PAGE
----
As of yet, effective direct control of potato late blight in organic potato production requires the application of copper fungicides. However, with common dosage, copper is ecologically harmful. Hence, a considerable reduction or replacement of copper compounds in disease control is desirable. In the framework of the EU-project Blight-MOP comprising a systems approach to manage late blight in organic potato production without copper, 53 commercialised and experimental copper-free preparations were evaluated for their potential to control the disease by means of laboratory, greenhouse and field trials. Additionally, the potential to reduce copper fungicide input through optimised timing using the decision support system Bio-PhytoPRE developed at ART was assessed. In the laboratory, one-third of the copper-free preparations completely inhibited germination of sporangia and one-forth that of mycelial growth of Phytophthora infestans. In the greenhouse experiment one fifth of the copper-free preparations reduced foliar blight of tomato plants by at least 80 %. In microplot field trials, several copper-free preparations significantly reduced foliar blight of potatoes compared with the untreated control. However, the efficacy of the copper fungicides was never obtained. In small-plot field trials using practice-like application strategies, none of the copper-free preparations adequately controlled late blight sufficiently. The poor performance of the copper-free preparations under field conditions could be attributed to their low persistence and their lack of rain fastness compared to copper fungicides. In contrast to copper replacement, the strategy of using reduced application rates of copper fungicides according to the decision support system Bio-PhytoPRE proved to be successful.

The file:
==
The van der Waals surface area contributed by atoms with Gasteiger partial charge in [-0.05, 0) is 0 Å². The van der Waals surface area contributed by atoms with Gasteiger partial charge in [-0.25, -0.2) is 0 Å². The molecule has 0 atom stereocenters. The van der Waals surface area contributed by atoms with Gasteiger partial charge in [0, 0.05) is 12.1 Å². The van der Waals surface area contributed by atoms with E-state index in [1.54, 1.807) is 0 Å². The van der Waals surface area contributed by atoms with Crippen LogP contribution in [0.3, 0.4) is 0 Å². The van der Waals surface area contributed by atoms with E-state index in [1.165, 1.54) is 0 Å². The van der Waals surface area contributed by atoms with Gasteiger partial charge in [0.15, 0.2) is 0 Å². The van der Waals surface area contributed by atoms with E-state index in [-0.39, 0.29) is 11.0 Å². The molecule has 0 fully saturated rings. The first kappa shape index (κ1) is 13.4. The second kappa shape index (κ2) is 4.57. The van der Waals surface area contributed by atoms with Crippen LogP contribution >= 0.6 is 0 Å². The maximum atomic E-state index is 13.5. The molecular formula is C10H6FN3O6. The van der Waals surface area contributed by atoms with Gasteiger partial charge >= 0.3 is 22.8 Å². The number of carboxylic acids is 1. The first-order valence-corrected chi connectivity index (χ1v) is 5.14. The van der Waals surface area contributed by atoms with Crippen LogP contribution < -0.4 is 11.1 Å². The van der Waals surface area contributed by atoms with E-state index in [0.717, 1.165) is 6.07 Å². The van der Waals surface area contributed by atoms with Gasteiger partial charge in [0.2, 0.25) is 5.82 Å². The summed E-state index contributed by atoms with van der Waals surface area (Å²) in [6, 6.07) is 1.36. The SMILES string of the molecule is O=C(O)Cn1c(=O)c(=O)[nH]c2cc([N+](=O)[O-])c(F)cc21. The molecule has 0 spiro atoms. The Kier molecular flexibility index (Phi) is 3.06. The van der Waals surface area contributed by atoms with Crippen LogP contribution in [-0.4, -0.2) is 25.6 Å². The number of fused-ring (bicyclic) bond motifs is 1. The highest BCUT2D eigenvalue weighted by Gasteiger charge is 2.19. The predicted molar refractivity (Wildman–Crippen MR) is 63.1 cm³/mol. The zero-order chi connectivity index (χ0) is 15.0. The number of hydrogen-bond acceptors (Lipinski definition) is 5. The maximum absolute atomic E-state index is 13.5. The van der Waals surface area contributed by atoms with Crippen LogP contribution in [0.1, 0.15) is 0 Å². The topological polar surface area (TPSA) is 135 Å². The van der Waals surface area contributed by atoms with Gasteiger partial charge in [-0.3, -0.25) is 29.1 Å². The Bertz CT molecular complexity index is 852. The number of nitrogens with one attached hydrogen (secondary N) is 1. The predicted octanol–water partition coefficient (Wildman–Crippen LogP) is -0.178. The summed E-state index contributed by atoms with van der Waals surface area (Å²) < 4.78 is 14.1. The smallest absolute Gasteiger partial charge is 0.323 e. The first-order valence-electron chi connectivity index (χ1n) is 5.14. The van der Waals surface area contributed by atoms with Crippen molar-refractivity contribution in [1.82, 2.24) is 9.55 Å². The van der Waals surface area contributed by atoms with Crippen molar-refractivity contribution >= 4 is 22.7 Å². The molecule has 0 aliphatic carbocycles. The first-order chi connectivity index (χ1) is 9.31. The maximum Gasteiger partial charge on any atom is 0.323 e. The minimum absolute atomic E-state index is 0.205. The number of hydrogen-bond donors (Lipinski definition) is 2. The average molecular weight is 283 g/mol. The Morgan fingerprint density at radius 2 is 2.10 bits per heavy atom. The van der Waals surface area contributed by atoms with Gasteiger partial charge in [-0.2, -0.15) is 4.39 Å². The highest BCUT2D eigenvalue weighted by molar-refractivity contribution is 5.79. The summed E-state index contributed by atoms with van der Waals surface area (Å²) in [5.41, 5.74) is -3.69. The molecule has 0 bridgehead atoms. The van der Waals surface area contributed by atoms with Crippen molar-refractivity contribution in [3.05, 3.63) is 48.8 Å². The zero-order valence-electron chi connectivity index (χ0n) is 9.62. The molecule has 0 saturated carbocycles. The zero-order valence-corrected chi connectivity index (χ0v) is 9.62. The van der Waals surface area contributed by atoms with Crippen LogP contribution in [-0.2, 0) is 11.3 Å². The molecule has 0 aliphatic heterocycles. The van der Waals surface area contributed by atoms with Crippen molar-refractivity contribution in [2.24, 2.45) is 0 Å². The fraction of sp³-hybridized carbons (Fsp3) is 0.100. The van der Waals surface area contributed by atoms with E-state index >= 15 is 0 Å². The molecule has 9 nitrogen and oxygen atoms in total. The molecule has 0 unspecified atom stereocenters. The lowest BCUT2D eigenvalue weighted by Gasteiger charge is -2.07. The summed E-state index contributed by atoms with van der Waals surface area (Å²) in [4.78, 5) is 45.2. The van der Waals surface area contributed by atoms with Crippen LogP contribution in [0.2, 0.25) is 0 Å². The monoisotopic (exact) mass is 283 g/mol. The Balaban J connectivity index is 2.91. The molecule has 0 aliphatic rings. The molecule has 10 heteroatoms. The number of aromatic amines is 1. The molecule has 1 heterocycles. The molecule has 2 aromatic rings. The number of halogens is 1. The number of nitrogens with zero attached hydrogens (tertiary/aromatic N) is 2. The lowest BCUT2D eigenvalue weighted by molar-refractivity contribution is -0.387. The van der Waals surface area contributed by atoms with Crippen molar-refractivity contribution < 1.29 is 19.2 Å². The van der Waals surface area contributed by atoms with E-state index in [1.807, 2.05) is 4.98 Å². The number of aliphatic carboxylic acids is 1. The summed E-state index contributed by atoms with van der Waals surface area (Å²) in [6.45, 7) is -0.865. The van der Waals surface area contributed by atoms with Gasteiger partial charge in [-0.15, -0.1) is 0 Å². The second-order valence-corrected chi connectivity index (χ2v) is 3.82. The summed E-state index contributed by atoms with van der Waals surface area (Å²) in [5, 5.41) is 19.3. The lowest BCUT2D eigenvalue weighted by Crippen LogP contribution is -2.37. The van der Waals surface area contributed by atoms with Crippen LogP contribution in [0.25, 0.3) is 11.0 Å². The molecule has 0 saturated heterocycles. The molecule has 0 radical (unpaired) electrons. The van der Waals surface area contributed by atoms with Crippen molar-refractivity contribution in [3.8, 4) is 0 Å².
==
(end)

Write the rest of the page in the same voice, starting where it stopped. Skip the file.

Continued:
Arbuscular mycorrhizal fungi are important for healthy soils and crops. A pan-European study shows that plant-protection products adversely affect these fungi, reducing their ability to supply plants with phosphorus via their roots.
Birdsfoot trefoil and sainfoin are used in mixtures for perennial hay meadows and for tannin-containing fodder. Agroscope is adding two new cultivars of birdsfoot trefoil to the ‘List of Recommended Varieties of Forage Plants’, whilst there is no change in the case of sainfoin.
Tall oat grass and golden oat grass are typical hay-meadow grasses that are also suitable for forage mixtures. Of the four tall and three golden oat grass varieties tested, only one new variety of tall oat grass is likely to make it onto the List of Recommended Varieties.